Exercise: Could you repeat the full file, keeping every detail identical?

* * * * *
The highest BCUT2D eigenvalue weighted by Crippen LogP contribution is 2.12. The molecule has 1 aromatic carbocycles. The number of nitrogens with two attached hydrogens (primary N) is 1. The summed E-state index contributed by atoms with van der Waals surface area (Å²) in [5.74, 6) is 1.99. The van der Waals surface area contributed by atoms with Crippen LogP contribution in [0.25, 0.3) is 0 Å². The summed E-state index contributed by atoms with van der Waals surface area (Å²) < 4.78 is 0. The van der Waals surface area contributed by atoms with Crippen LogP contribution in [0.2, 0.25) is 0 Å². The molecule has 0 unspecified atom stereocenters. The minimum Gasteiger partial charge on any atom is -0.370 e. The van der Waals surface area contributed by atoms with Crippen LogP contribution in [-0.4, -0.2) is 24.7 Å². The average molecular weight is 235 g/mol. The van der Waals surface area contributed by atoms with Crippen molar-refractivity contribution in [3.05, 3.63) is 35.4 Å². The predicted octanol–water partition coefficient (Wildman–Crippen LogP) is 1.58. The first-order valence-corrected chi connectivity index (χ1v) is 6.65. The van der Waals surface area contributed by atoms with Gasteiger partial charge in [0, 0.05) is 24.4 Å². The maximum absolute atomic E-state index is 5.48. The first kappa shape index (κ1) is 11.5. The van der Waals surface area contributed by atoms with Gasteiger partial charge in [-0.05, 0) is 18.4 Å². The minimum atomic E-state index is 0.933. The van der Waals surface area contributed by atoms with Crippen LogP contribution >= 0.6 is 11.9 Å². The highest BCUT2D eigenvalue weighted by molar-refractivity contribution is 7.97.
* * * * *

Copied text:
The highest BCUT2D eigenvalue weighted by Crippen LogP contribution is 2.12. The molecule has 1 aromatic carbocycles. The number of nitrogens with two attached hydrogens (primary N) is 1. The summed E-state index contributed by atoms with van der Waals surface area (Å²) in [5.74, 6) is 1.99. The van der Waals surface area contributed by atoms with Crippen LogP contribution in [0.25, 0.3) is 0 Å². The summed E-state index contributed by atoms with van der Waals surface area (Å²) < 4.78 is 0. The van der Waals surface area contributed by atoms with Crippen LogP contribution in [0.2, 0.25) is 0 Å². The molecule has 0 unspecified atom stereocenters. The minimum Gasteiger partial charge on any atom is -0.370 e. The van der Waals surface area contributed by atoms with Crippen LogP contribution in [-0.4, -0.2) is 24.7 Å². The average molecular weight is 235 g/mol. The van der Waals surface area contributed by atoms with Crippen molar-refractivity contribution in [3.05, 3.63) is 35.4 Å². The predicted octanol–water partition coefficient (Wildman–Crippen LogP) is 1.58. The first-order valence-corrected chi connectivity index (χ1v) is 6.65. The van der Waals surface area contributed by atoms with Gasteiger partial charge in [0, 0.05) is 24.4 Å². The maximum absolute atomic E-state index is 5.48. The first kappa shape index (κ1) is 11.5. The van der Waals surface area contributed by atoms with Gasteiger partial charge in [-0.05, 0) is 18.4 Å². The minimum atomic E-state index is 0.933. The van der Waals surface area contributed by atoms with Crippen LogP contribution >= 0.6 is 11.9 Å². The highest BCUT2D eigenvalue weighted by molar-refractivity contribution is 7.97.